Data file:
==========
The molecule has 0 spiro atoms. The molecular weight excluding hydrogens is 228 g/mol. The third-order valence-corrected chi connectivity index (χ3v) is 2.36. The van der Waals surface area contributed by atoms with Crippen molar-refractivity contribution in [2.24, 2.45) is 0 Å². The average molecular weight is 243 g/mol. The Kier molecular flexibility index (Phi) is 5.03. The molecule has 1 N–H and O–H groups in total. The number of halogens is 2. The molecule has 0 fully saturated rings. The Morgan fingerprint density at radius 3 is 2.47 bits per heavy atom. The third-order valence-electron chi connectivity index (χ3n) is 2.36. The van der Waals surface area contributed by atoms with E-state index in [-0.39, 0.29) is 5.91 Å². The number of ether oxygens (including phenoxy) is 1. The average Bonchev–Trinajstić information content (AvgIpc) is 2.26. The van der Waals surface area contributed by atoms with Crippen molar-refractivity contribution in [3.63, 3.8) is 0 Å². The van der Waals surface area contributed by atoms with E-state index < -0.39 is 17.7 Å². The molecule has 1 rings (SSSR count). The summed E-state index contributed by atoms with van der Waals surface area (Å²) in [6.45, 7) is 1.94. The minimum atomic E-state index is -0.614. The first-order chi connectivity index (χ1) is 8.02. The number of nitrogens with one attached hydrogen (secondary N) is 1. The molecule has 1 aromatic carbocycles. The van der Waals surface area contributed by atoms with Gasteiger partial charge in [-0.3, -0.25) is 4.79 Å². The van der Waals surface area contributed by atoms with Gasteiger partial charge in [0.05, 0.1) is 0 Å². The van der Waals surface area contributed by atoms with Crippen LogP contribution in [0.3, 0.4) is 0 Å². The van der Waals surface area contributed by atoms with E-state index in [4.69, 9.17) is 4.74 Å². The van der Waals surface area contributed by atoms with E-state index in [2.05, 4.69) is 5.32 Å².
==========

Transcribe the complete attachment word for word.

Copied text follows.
The molecule has 0 spiro atoms. The molecular weight excluding hydrogens is 228 g/mol. The third-order valence-corrected chi connectivity index (χ3v) is 2.36. The van der Waals surface area contributed by atoms with Crippen molar-refractivity contribution in [2.24, 2.45) is 0 Å². The average molecular weight is 243 g/mol. The Kier molecular flexibility index (Phi) is 5.03. The molecule has 1 N–H and O–H groups in total. The number of halogens is 2. The molecule has 0 fully saturated rings. The Morgan fingerprint density at radius 3 is 2.47 bits per heavy atom. The third-order valence-electron chi connectivity index (χ3n) is 2.36. The van der Waals surface area contributed by atoms with E-state index in [-0.39, 0.29) is 5.91 Å². The number of ether oxygens (including phenoxy) is 1. The average Bonchev–Trinajstić information content (AvgIpc) is 2.26. The van der Waals surface area contributed by atoms with Crippen molar-refractivity contribution in [3.63, 3.8) is 0 Å². The van der Waals surface area contributed by atoms with E-state index < -0.39 is 17.7 Å². The molecule has 1 rings (SSSR count). The summed E-state index contributed by atoms with van der Waals surface area (Å²) in [6.45, 7) is 1.94. The minimum atomic E-state index is -0.614. The first-order chi connectivity index (χ1) is 8.02. The number of nitrogens with one attached hydrogen (secondary N) is 1. The molecule has 1 aromatic carbocycles. The van der Waals surface area contributed by atoms with Gasteiger partial charge in [-0.3, -0.25) is 4.79 Å². The van der Waals surface area contributed by atoms with Gasteiger partial charge in [0.05, 0.1) is 0 Å². The van der Waals surface area contributed by atoms with Crippen LogP contribution in [0.3, 0.4) is 0 Å². The van der Waals surface area contributed by atoms with E-state index in [4.69, 9.17) is 4.74 Å². The van der Waals surface area contributed by atoms with E-state index in [2.05, 4.69) is 5.32 Å².